Missing the NCR discussion boards

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I miss the NCR discussion boards! Yes, the tone often drove me to despair, but after I read an article, I was always eager to read the responses of others. I knew the regular posters by name or by pseudonym. Some could always be counted on for thoughtful and insightful reflections. They truly raised the level of discourse and helped to flesh out the issue at hand. They did not always agree with each other, but they respected their difference. These are the voices that I truly miss.

And then there are the others.

The one-issue warriors seemed to have no concept of listening, either to the writer of the article or to other respondents. Whatever the topic, they would try to bring the conversation back to their own issues. Being a passionate advocate is a good thing. But here's a wee hint: If you speak of nothing else and force your issue into every conversation, you will eventually not be heard. It is easier to scroll down discussion boards than it is to walk away from someone mid-rant.

The conservative trolls must simply have too much time on their hands. At the first whiff or hint of heresy, they come marching in with their crusader banners unfurled. If there is one lesson to be learned from the inquisitions of old, it is that bullying tactics convert few hearts. Name-calling and threats of eternal damnation make for lousy evangelization.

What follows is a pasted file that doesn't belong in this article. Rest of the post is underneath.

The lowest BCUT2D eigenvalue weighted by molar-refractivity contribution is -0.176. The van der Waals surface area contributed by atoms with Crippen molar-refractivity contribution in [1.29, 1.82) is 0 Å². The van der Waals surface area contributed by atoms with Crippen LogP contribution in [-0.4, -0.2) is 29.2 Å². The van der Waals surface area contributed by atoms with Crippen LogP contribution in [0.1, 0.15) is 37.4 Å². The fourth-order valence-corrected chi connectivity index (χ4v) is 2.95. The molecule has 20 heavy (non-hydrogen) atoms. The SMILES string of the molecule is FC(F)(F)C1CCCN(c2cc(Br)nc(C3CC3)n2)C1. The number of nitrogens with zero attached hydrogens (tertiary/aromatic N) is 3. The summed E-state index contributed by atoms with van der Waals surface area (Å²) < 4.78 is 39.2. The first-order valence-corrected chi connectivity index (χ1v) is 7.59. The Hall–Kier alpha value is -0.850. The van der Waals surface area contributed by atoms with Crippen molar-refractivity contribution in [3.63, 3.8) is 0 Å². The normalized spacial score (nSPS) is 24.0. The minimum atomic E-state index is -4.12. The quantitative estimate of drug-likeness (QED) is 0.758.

Is there any hope for dialogue in our church? Is it really impossible to have a civilized sharing of thoughts and experiences between persons on opposite ends of the progressive-traditional spectrum? Must we merely learn to live with difference, perhaps staying in our own ideological conclaves in order to avoid the nastiness of disagreement? I hope not. I am a firm believer that dialogue, not nasty debate, will not only heal the church but also strengthen her effectiveness in her mission work.

Before Christmas, I was talking with a friend about the issue of heresy hunters in the Catholic press, whether through letters to the editor or discussion boards. These modern-day Pharisees also fill the mail and email boxes of their local bishops or nuncios with reports on pastors and laity who are not Catholic enough in word or deed. Some have the ear of their bishop, and with that ear comes a sense of power. But times are changing. There is a new pope in town, and he is preaching a different message. The conversation with my friend turned into an article for the Prairie Messenger.

I hope the good people at NCR can find a fair and effective solution to the discussion board problem. So many recent articles are begging for a good dialogue!

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